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The medical marketplace is about to get bigger. The Food and Drug Administration (FDA) has approved a second biosimilar product—Inflectra (Infliximab-dyyb), a biosimilar to Remicade (infliximab)—and expects to approve other biosimilars in the future. The FDA approved Zarxio (filgrastim-sndz), a biosimilar to Neupogen (filgrastim), in March 2015.
What are biosimilars? To understand that it helps to first know what biological products (biologics) are, says Leah Christl, Ph.D., Associate Director for Therapeutic Biologics at FDA.
Biologics are medicines that generally come from living organisms, which can include humans, animals and microorganisms such as yeast and bacteria.
“Biologics are different from conventional medications. Conventional medications—drugs—are generally made from chemicals, or chemically synthesized, and therefore their structure can be relatively easily defined,” Christl says.
Unlike conventional medications, biologics can’t be made by following a chemical “recipe.” “Biologics come from living organisms that are variable in nature. In addition, they are generally more complex and not as easy to define and characterize,” she adds. Because of that, developing biologics is a far more complex process than manufacturing drugs.
Just as it does for drugs, FDA rigorously and thoroughly evaluates a biologic’s safety and effectiveness before granting it licensure (approval). Currently, biologics are among the fastest growing segments of the prescription product market.
Christl says a biosimilar is a type of biologic that is highly similar to another, already FDA-approved biologic (known as the reference product).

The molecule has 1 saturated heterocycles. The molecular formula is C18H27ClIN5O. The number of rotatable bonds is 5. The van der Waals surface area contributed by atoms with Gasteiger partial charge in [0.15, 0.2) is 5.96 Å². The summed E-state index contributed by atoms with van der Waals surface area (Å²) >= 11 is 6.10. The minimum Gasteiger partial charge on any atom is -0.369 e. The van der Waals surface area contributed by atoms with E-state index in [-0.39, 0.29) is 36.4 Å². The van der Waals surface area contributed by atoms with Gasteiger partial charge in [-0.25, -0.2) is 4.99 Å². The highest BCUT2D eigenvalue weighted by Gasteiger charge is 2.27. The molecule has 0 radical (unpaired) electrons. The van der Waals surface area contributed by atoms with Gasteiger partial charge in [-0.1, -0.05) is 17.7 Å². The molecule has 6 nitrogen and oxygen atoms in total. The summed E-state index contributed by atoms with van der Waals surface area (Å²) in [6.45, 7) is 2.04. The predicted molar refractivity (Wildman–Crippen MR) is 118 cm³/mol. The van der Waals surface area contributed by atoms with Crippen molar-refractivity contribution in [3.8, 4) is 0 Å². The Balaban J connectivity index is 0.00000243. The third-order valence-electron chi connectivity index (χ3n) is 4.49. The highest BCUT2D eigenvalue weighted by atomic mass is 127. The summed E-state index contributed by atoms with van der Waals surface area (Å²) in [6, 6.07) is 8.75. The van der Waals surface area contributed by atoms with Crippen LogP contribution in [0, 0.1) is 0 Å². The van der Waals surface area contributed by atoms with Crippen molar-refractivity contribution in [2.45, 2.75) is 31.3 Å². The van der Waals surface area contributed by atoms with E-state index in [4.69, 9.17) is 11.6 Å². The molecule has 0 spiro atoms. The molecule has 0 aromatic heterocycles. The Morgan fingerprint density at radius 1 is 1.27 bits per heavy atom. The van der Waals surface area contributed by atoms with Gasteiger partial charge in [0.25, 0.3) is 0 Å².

“It is important to note that a biosimilar is not just like a generic drug,” she adds. “Because of the differences in complexity of the structure of the biologic and the process used to make a biologic, biosimilars are not as easy to produce as generics, which are copies of brand name drugs. A biosimilar is not an exact duplicate of another biologic; rather, a biosimilar is highly similar to the reference product.”
Before approving a biosimilar, FDA experts must also first verify that there are no clinically meaningful differences between the biosimilar and its reference product. In other words, it will work the same way as the reference product for its approved indications.
Also, the biosimilar must have the same strength and dosage form (for injection, for example) and route of administration as the reference product. The biosimilar must be manufactured following Current Good Manufacturing Practices.
“Patients can rest assured that they’ll be able to rely upon the safety and effectiveness of an FDA-approved biosimilar, just as they can rely on the reference product that the biosimilar was compared to,” Christl says. Like other biologics, biosimilars generally must be prescribed by a physician.
Inflectra is biosimilar to Remicade (infliximab). It’s approved for multiple conditions, including:
- Crohn’s disease
- ulcerative colitis
- rheumatoid arthritis
- ankylosing spondylitis
- psoriatic arthritis
- plaque psoriasis
The most common expected side effects of Inflectra are respiratory infections. These can include:
- sinus infections and sore throat
- stomach pain
Infusion reactions, which can happen up to two hours after an infusion of Inflectra, may include fever, chills, chest pain, low blood pressure or high blood pressure, shortness of breath, rash and itching. Health care professionals are advised to review the labeling (prescribing information) of Inflectra for more detailed information, including information regarding approved indications and potential adverse reactions.
“Biosimilars are likely to create greater competition in the medical marketplace,” Christl says. This could not only increase treatment options for patients but also lead to less expensive alternatives to comparable products. With an increasing number of biosimilars on the market, consumers may expect to get equally safe and effective treatment, but at lower costs, she says.
Updated: April 7, 2016
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